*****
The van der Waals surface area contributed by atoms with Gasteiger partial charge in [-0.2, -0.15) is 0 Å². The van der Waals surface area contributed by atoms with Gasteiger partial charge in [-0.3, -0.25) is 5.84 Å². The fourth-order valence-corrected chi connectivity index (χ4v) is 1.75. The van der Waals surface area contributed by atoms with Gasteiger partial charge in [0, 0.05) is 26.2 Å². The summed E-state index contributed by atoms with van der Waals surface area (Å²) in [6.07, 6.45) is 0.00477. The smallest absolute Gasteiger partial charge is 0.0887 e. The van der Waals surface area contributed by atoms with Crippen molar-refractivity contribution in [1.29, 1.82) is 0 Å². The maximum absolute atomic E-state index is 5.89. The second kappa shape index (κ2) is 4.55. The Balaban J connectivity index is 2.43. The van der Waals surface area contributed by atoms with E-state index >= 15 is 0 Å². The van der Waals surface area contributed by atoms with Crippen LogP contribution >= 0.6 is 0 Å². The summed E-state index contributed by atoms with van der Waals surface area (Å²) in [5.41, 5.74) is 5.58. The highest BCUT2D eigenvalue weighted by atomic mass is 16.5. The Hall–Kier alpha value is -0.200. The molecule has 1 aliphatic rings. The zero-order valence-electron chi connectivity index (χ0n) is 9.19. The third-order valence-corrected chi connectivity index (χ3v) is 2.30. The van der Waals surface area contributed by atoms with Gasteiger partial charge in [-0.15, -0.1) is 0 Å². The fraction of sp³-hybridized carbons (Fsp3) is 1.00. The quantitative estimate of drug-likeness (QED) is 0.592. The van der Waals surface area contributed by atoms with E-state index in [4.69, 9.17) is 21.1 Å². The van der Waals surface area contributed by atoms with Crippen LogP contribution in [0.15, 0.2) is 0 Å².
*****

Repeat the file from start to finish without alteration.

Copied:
The van der Waals surface area contributed by atoms with Gasteiger partial charge in [-0.2, -0.15) is 0 Å². The van der Waals surface area contributed by atoms with Gasteiger partial charge in [-0.3, -0.25) is 5.84 Å². The fourth-order valence-corrected chi connectivity index (χ4v) is 1.75. The van der Waals surface area contributed by atoms with Gasteiger partial charge in [0, 0.05) is 26.2 Å². The summed E-state index contributed by atoms with van der Waals surface area (Å²) in [6.07, 6.45) is 0.00477. The smallest absolute Gasteiger partial charge is 0.0887 e. The van der Waals surface area contributed by atoms with Crippen molar-refractivity contribution in [1.29, 1.82) is 0 Å². The maximum absolute atomic E-state index is 5.89. The second kappa shape index (κ2) is 4.55. The Balaban J connectivity index is 2.43. The van der Waals surface area contributed by atoms with E-state index >= 15 is 0 Å². The van der Waals surface area contributed by atoms with Crippen LogP contribution >= 0.6 is 0 Å². The summed E-state index contributed by atoms with van der Waals surface area (Å²) in [5.41, 5.74) is 5.58. The highest BCUT2D eigenvalue weighted by atomic mass is 16.5. The Hall–Kier alpha value is -0.200. The molecule has 1 aliphatic rings. The zero-order valence-electron chi connectivity index (χ0n) is 9.19. The third-order valence-corrected chi connectivity index (χ3v) is 2.30. The van der Waals surface area contributed by atoms with Gasteiger partial charge in [-0.15, -0.1) is 0 Å². The fraction of sp³-hybridized carbons (Fsp3) is 1.00. The quantitative estimate of drug-likeness (QED) is 0.592. The van der Waals surface area contributed by atoms with E-state index in [4.69, 9.17) is 21.1 Å². The van der Waals surface area contributed by atoms with Crippen LogP contribution in [0.15, 0.2) is 0 Å².